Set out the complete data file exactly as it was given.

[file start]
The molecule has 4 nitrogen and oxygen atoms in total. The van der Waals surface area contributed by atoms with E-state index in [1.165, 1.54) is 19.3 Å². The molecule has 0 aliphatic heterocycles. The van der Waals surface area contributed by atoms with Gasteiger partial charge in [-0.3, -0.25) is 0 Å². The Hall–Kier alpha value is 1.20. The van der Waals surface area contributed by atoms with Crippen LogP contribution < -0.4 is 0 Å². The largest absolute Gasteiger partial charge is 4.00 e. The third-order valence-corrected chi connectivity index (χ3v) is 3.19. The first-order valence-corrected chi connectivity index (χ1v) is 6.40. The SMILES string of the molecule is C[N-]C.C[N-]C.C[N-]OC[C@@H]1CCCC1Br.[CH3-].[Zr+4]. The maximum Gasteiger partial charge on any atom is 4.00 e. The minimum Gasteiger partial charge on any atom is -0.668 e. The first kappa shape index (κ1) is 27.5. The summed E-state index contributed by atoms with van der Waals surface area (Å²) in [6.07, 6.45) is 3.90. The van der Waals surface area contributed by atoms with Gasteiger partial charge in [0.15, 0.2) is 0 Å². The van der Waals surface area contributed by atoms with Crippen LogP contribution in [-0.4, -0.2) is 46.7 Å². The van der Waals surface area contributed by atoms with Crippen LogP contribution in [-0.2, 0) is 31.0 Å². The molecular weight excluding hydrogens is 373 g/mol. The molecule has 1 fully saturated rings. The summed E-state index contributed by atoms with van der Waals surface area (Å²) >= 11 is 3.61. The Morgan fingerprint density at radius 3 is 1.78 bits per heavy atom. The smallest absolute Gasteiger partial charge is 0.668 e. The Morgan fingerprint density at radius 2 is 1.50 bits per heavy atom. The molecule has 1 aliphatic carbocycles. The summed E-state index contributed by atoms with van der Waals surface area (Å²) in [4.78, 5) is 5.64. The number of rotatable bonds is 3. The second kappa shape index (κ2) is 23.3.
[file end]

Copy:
The molecule has 4 nitrogen and oxygen atoms in total. The van der Waals surface area contributed by atoms with E-state index in [1.165, 1.54) is 19.3 Å². The molecule has 0 aliphatic heterocycles. The van der Waals surface area contributed by atoms with Gasteiger partial charge in [-0.3, -0.25) is 0 Å². The Hall–Kier alpha value is 1.20. The van der Waals surface area contributed by atoms with Crippen LogP contribution < -0.4 is 0 Å². The largest absolute Gasteiger partial charge is 4.00 e. The third-order valence-corrected chi connectivity index (χ3v) is 3.19. The first-order valence-corrected chi connectivity index (χ1v) is 6.40. The SMILES string of the molecule is C[N-]C.C[N-]C.C[N-]OC[C@@H]1CCCC1Br.[CH3-].[Zr+4]. The maximum Gasteiger partial charge on any atom is 4.00 e. The minimum Gasteiger partial charge on any atom is -0.668 e. The first kappa shape index (κ1) is 27.5. The summed E-state index contributed by atoms with van der Waals surface area (Å²) in [6.07, 6.45) is 3.90. The van der Waals surface area contributed by atoms with Gasteiger partial charge in [0.15, 0.2) is 0 Å². The van der Waals surface area contributed by atoms with Crippen LogP contribution in [-0.4, -0.2) is 46.7 Å². The van der Waals surface area contributed by atoms with Crippen LogP contribution in [-0.2, 0) is 31.0 Å². The molecular weight excluding hydrogens is 373 g/mol. The molecule has 1 fully saturated rings. The summed E-state index contributed by atoms with van der Waals surface area (Å²) >= 11 is 3.61. The Morgan fingerprint density at radius 3 is 1.78 bits per heavy atom. The smallest absolute Gasteiger partial charge is 0.668 e. The Morgan fingerprint density at radius 2 is 1.50 bits per heavy atom. The molecule has 1 aliphatic carbocycles. The summed E-state index contributed by atoms with van der Waals surface area (Å²) in [4.78, 5) is 5.64. The number of rotatable bonds is 3. The second kappa shape index (κ2) is 23.3.